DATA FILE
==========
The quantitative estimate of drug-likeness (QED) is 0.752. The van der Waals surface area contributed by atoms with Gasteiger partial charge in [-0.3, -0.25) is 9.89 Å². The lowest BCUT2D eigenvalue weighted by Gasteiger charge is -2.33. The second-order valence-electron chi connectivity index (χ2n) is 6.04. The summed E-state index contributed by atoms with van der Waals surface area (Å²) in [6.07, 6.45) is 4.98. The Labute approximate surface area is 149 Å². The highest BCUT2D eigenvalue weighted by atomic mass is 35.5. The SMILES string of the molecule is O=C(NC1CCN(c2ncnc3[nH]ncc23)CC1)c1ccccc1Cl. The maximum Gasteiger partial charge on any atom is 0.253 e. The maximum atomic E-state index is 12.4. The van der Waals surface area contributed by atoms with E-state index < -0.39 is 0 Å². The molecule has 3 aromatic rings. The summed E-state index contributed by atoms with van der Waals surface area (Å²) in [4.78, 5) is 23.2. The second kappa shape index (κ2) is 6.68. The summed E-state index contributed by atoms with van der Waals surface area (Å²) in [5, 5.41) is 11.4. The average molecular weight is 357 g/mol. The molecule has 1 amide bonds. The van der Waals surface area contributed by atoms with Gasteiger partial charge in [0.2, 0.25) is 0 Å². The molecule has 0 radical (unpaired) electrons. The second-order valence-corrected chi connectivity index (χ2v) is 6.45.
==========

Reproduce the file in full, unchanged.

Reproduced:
The quantitative estimate of drug-likeness (QED) is 0.752. The van der Waals surface area contributed by atoms with Gasteiger partial charge in [-0.3, -0.25) is 9.89 Å². The lowest BCUT2D eigenvalue weighted by Gasteiger charge is -2.33. The second-order valence-electron chi connectivity index (χ2n) is 6.04. The summed E-state index contributed by atoms with van der Waals surface area (Å²) in [6.07, 6.45) is 4.98. The Labute approximate surface area is 149 Å². The highest BCUT2D eigenvalue weighted by atomic mass is 35.5. The SMILES string of the molecule is O=C(NC1CCN(c2ncnc3[nH]ncc23)CC1)c1ccccc1Cl. The maximum Gasteiger partial charge on any atom is 0.253 e. The maximum atomic E-state index is 12.4. The van der Waals surface area contributed by atoms with E-state index < -0.39 is 0 Å². The molecule has 3 aromatic rings. The summed E-state index contributed by atoms with van der Waals surface area (Å²) in [4.78, 5) is 23.2. The second kappa shape index (κ2) is 6.68. The summed E-state index contributed by atoms with van der Waals surface area (Å²) in [5, 5.41) is 11.4. The average molecular weight is 357 g/mol. The molecule has 1 amide bonds. The van der Waals surface area contributed by atoms with Gasteiger partial charge in [0.2, 0.25) is 0 Å². The molecule has 0 radical (unpaired) electrons. The second-order valence-corrected chi connectivity index (χ2v) is 6.45.